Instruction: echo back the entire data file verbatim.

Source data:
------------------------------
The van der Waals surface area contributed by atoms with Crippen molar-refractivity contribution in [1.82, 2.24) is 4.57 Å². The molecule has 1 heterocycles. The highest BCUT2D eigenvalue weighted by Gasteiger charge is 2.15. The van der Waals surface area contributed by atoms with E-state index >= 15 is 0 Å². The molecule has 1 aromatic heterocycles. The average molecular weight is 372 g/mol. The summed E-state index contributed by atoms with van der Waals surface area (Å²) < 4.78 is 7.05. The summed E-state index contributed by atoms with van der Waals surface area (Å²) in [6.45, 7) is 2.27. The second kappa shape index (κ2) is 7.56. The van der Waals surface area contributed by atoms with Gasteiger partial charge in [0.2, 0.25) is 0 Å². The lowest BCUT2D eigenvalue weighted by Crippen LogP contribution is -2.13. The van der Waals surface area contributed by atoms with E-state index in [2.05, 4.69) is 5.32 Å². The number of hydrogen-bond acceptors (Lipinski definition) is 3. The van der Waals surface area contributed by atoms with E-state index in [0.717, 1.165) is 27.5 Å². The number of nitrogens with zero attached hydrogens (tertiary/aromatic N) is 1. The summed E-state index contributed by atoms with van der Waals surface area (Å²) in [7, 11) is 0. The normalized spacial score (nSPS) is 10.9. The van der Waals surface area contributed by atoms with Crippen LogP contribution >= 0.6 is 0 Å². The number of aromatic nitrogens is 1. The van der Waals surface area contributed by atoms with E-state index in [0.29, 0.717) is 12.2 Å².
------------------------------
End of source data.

The van der Waals surface area contributed by atoms with Crippen molar-refractivity contribution in [1.82, 2.24) is 4.57 Å². The molecule has 1 heterocycles. The highest BCUT2D eigenvalue weighted by Gasteiger charge is 2.15. The van der Waals surface area contributed by atoms with E-state index >= 15 is 0 Å². The molecule has 1 aromatic heterocycles. The average molecular weight is 372 g/mol. The summed E-state index contributed by atoms with van der Waals surface area (Å²) < 4.78 is 7.05. The summed E-state index contributed by atoms with van der Waals surface area (Å²) in [6.45, 7) is 2.27. The second kappa shape index (κ2) is 7.56. The van der Waals surface area contributed by atoms with Gasteiger partial charge in [0.2, 0.25) is 0 Å². The lowest BCUT2D eigenvalue weighted by Crippen LogP contribution is -2.13. The van der Waals surface area contributed by atoms with E-state index in [2.05, 4.69) is 5.32 Å². The number of hydrogen-bond acceptors (Lipinski definition) is 3. The van der Waals surface area contributed by atoms with E-state index in [0.717, 1.165) is 27.5 Å². The number of nitrogens with zero attached hydrogens (tertiary/aromatic N) is 1. The summed E-state index contributed by atoms with van der Waals surface area (Å²) in [7, 11) is 0. The normalized spacial score (nSPS) is 10.9. The van der Waals surface area contributed by atoms with Crippen LogP contribution >= 0.6 is 0 Å². The number of aromatic nitrogens is 1. The van der Waals surface area contributed by atoms with E-state index in [0.29, 0.717) is 12.2 Å².